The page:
“Here you have the United States all but threatening war with North Korea and simultaneously you have South Korea leaning forward in an aggressive fashion to accommodate North participation and dialogue,” said Evans Revere, a former U.S. diplomat in South Korea. “These things are happening simultaneously, and it is in direct contradiction to the fundamental thrust of U.S. policy.”
Kim’s offer, which follows repeated requests for dialogue from South Korea, adds to tensions that have lingered between Trump and Moon since the U.S. president’s inauguration almost a year ago. While the two Asian nations will ostensibly limit discussions to the prospect of North Korea taking part in the Winter Olympics in South Korea next month, both sides have raised the possibility of more open-ended talks, an idea the U.S. sought to discredit.
The U.S. is “very skeptical of Kim Jong Un’s sincerity in sitting down and having talks,” State Department spokeswoman Heather Nauert said Tuesday. That stance contradicted Moon’s spokesman, Park Soo-hyun, who said the South is willing to have talks no matter the time, place or format.
The differing interpretations of Kim’s comments highlight the gap that the North Korean leader managed to exploit. While the South Korean government latched on to the opportunity Kim’s speech offered, U.S. officials had a different interpretation.
A National Security Council official, who asked not to be identified discussing White House policy, said that anyone reassured by Kim’s New Year’s message must have been drinking “too much champagne.”
The official pointed to sections of Kim’s speech calling for ramped-up production of nuclear warheads and ballistic missiles, the deployment of a nuclear counterattack posture and reunification of the Korean Peninsula. Not all those themes are new for Pyongyang, but the regime’s improving weaponry suggests it seeks reunification by dividing South Korea from the U.S. and then promoting unity with its southern neighbor through nuclear blackmail, according to the official.
“I’m worried about what the South Koreans are doing,” said Elliot Abrams, a senior fellow at the Council on Foreign Relations, in an interview Wednesday on Bloomberg Television. “I think they’re falling into a North Korean trap. If you keep moving in the direction as the South Korean president may wish to do, then ultimately you run the risk of undermining the U.S.-South Korea military relationship.”
That relationship go off to a rocky start: Moon took power last May promising a softer approach to Pyongyang after almost a decade of conservative rule in South Korea. On the campaign trail he raised questions about a U.S. missile shield, pushed for dialogue with Kim and sought to mend ties with China, North Korea’s main ally and benefactor.
Meanwhile, Trump openly questioned the U.S. free trade deal with South Korea and said the Asian nation should pay more for its military alliance with the U.S. -- including the newly installed missile shield.
In office, Moon took a more pragmatic approach. As North Korea rejected his calls for dialogue and tested intercontinental ballistic missiles, Moon embraced the missile shield and backed tighter sanctions against Kim’s regime.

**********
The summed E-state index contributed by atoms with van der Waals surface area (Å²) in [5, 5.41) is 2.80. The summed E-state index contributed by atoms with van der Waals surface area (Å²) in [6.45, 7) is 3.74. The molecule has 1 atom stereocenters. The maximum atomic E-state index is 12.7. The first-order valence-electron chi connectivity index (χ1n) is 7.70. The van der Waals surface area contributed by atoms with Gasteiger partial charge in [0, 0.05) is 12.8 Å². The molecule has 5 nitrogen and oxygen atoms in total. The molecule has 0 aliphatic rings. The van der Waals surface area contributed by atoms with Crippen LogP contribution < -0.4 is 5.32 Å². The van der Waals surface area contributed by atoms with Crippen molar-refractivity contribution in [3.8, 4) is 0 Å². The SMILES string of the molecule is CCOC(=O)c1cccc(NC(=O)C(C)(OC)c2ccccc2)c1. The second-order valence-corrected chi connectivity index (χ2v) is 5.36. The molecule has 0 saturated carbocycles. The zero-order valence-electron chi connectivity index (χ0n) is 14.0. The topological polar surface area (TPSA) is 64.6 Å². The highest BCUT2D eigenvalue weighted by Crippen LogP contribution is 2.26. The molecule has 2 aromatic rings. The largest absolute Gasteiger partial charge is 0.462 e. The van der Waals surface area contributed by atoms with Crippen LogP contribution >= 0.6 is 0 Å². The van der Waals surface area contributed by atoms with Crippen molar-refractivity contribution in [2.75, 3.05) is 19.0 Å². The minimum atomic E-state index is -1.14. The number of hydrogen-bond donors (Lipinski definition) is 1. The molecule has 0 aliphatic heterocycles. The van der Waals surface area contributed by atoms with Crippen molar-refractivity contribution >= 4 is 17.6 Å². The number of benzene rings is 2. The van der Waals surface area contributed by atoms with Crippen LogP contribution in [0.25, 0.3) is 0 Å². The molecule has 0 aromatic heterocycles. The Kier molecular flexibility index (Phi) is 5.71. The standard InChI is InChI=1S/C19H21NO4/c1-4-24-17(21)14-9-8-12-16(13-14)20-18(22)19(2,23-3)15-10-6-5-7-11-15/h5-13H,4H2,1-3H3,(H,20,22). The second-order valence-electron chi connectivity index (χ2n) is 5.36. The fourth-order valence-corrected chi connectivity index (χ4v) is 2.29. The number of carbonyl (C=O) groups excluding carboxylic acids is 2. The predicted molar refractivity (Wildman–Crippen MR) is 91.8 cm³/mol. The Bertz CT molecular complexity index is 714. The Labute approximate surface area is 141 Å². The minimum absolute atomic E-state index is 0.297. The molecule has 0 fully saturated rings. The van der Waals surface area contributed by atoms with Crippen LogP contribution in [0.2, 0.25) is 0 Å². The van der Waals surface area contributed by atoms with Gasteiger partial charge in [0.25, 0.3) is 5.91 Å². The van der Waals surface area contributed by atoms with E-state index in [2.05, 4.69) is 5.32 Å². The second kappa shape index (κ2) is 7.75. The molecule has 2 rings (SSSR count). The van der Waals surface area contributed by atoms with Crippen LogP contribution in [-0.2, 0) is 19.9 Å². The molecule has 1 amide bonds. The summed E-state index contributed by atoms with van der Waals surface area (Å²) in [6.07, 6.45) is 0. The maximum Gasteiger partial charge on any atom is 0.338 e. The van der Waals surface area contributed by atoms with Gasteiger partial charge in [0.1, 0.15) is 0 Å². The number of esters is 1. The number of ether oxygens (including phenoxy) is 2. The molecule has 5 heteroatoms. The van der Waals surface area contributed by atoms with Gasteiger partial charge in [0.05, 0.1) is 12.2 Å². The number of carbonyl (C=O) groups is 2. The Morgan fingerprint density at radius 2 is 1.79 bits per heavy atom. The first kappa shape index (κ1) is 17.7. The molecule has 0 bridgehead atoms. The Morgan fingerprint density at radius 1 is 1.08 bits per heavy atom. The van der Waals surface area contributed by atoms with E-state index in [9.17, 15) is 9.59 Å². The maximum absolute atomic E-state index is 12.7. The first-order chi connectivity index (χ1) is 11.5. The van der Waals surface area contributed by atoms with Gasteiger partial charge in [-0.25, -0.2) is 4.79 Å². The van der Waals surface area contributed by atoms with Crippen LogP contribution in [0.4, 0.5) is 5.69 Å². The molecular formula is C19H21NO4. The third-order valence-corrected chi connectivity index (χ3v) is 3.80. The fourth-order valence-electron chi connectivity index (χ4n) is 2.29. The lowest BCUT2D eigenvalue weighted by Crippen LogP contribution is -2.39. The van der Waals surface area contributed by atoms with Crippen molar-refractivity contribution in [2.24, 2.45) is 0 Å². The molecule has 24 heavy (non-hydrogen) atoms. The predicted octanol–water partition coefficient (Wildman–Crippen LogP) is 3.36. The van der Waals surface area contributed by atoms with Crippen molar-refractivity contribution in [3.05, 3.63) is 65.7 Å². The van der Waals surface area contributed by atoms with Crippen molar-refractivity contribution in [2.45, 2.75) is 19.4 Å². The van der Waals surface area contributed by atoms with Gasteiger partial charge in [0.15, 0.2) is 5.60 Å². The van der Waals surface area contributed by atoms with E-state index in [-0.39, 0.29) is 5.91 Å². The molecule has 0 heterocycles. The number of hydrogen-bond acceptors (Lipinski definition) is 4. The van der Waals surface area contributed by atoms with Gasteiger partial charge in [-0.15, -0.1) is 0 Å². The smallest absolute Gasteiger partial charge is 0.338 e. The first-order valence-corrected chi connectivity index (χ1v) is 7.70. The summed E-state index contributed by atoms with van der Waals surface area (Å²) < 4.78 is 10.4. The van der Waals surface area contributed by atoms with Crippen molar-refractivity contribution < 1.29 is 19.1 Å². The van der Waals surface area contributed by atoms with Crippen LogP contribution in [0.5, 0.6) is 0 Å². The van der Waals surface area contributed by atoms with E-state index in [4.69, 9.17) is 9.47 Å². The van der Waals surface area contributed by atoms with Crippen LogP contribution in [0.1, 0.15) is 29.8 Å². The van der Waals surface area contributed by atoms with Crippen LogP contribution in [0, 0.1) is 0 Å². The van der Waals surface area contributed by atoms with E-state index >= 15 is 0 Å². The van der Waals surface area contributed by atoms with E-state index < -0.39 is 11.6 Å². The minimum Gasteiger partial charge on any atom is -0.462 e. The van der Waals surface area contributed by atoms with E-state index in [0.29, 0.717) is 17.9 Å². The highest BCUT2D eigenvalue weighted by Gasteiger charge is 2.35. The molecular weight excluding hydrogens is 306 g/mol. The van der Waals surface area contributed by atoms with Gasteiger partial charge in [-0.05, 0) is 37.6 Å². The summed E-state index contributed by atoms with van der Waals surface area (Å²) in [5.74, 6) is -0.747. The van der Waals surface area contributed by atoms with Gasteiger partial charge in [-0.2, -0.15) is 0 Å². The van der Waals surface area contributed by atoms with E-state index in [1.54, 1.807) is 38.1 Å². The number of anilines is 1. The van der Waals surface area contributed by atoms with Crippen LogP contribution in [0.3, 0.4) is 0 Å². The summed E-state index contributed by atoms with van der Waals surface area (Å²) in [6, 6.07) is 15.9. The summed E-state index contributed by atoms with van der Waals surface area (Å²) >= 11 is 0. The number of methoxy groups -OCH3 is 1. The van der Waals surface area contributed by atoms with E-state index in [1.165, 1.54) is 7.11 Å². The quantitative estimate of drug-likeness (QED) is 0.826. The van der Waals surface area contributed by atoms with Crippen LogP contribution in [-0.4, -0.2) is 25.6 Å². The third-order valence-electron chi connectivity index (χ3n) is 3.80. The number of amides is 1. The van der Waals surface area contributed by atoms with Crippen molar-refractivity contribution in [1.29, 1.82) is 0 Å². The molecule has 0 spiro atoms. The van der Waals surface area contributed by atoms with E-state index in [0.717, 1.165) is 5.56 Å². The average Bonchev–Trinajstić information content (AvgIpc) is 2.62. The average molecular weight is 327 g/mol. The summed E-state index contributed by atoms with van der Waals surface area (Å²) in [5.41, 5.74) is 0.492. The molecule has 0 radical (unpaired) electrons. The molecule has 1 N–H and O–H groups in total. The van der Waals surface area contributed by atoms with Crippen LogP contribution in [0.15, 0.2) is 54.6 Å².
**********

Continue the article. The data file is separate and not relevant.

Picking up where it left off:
Publicly, U.S. officials have downplayed the possibility of a rift, and the dispute over the trade deal has been put on the back burner.
“Kim Jong Un may be trying to drive a wedge of some sort between the two nations -- between our nation and the Republic of Korea,” Nauert said. “I can assure you that that will not happen. That will not occur.”
Tensions between the U.S. and South Korea are nothing new: Ties between former Presidents George W. Bush and Kim Dae-jung were famously strained after Bush publicly rebuffed him in 2001 by calling him “this man” at a press conference.
South Korea’s dependence on the U.S. for a nuclear deterrent probably limits Moon’s options in talks with North Korea. While Kim might seek an easing of sanctions and the cancellation of joint military drills, analysts said easier measures would include humanitarian assistance and reuniting separated families.
Even so, Moon is intent on finding a peaceful resolution, and South Koreans have more directly at stake in any conflict. Seoul’s 10 million people are within easy firing range of North Korea’s artillery, and would suffer the brunt of the first retaliatory blows in any conflict.
Hitting the U.S.
Kim’s nuclear advances have prompted some U.S. officials to signal that they might have to risk collateral damage in Seoul to protect the American homeland from a threatened nuclear attack. Moon has fought to dispel that notion, even claiming last year that he had the right to veto any U.S. military action against North Korea.
The subject of next week’s proposed talks is symbolic of the outreach Moon has long sought. The South Korean leader has repeatedly tried to persuade North Korea to participate in the Winter Olympics next month to ease tensions. He has also requested a delay in joint military exercises with the U.S. until after the games in order to lower tensions -- something the Trump administration has yet to acquiesce to.
Moon’s challenge will be delivering results with North Korea while making a sacrifice the U.S. is willing to accept, said Katherine Moon, a senior fellow at the Brookings Institution and a professor of Asian Studies at Wellesley College in Massachusetts.
“North Korea wants many things including economic access, so the price tag to negotiate with North Korea on anything is much higher than it ever was because of its nuclear capability now,” she said. “People should not assume that because these overtures have been made that it’s going to be follow the yellow brick road, a little bit of fun and that’s that. It’s going to come with a high cost.”